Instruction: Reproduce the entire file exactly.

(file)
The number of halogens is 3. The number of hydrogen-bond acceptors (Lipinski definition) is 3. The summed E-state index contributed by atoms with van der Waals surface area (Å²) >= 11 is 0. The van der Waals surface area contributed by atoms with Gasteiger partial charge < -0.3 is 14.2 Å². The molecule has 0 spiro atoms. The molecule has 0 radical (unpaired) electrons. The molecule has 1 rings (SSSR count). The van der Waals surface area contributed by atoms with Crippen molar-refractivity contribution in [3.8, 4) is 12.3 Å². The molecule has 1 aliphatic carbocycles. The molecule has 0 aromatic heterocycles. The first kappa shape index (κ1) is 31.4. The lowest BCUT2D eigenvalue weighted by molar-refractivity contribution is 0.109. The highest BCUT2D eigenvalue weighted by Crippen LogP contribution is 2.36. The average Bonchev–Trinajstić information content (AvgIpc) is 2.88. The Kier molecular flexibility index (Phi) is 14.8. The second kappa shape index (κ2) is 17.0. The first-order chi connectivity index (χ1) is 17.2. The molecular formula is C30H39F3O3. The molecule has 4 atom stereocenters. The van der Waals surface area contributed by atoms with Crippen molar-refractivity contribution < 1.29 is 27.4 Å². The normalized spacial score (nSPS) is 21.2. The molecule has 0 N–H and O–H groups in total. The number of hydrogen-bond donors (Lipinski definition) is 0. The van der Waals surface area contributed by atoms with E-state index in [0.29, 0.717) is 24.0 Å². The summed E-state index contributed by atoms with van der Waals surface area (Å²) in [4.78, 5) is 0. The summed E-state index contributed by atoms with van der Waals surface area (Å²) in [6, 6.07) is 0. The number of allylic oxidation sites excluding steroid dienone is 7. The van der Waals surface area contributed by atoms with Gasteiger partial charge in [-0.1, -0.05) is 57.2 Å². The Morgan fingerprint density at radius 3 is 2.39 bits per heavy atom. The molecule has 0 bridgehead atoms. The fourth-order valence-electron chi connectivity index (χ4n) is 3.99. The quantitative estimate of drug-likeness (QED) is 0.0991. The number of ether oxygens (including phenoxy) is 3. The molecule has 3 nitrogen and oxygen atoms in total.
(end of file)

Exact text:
The number of halogens is 3. The number of hydrogen-bond acceptors (Lipinski definition) is 3. The summed E-state index contributed by atoms with van der Waals surface area (Å²) >= 11 is 0. The van der Waals surface area contributed by atoms with Gasteiger partial charge < -0.3 is 14.2 Å². The molecule has 0 spiro atoms. The molecule has 0 radical (unpaired) electrons. The molecule has 1 rings (SSSR count). The van der Waals surface area contributed by atoms with Crippen molar-refractivity contribution in [3.8, 4) is 12.3 Å². The molecule has 1 aliphatic carbocycles. The molecule has 0 aromatic heterocycles. The first kappa shape index (κ1) is 31.4. The lowest BCUT2D eigenvalue weighted by molar-refractivity contribution is 0.109. The highest BCUT2D eigenvalue weighted by Crippen LogP contribution is 2.36. The average Bonchev–Trinajstić information content (AvgIpc) is 2.88. The Kier molecular flexibility index (Phi) is 14.8. The second kappa shape index (κ2) is 17.0. The first-order chi connectivity index (χ1) is 17.2. The molecular formula is C30H39F3O3. The molecule has 4 atom stereocenters. The van der Waals surface area contributed by atoms with Crippen molar-refractivity contribution < 1.29 is 27.4 Å². The normalized spacial score (nSPS) is 21.2. The molecule has 0 N–H and O–H groups in total. The number of hydrogen-bond donors (Lipinski definition) is 0. The van der Waals surface area contributed by atoms with E-state index in [0.29, 0.717) is 24.0 Å². The summed E-state index contributed by atoms with van der Waals surface area (Å²) in [4.78, 5) is 0. The summed E-state index contributed by atoms with van der Waals surface area (Å²) in [6, 6.07) is 0. The number of allylic oxidation sites excluding steroid dienone is 7. The van der Waals surface area contributed by atoms with Gasteiger partial charge in [-0.1, -0.05) is 57.2 Å². The Morgan fingerprint density at radius 3 is 2.39 bits per heavy atom. The molecule has 0 bridgehead atoms. The fourth-order valence-electron chi connectivity index (χ4n) is 3.99. The quantitative estimate of drug-likeness (QED) is 0.0991. The number of ether oxygens (including phenoxy) is 3. The molecule has 3 nitrogen and oxygen atoms in total.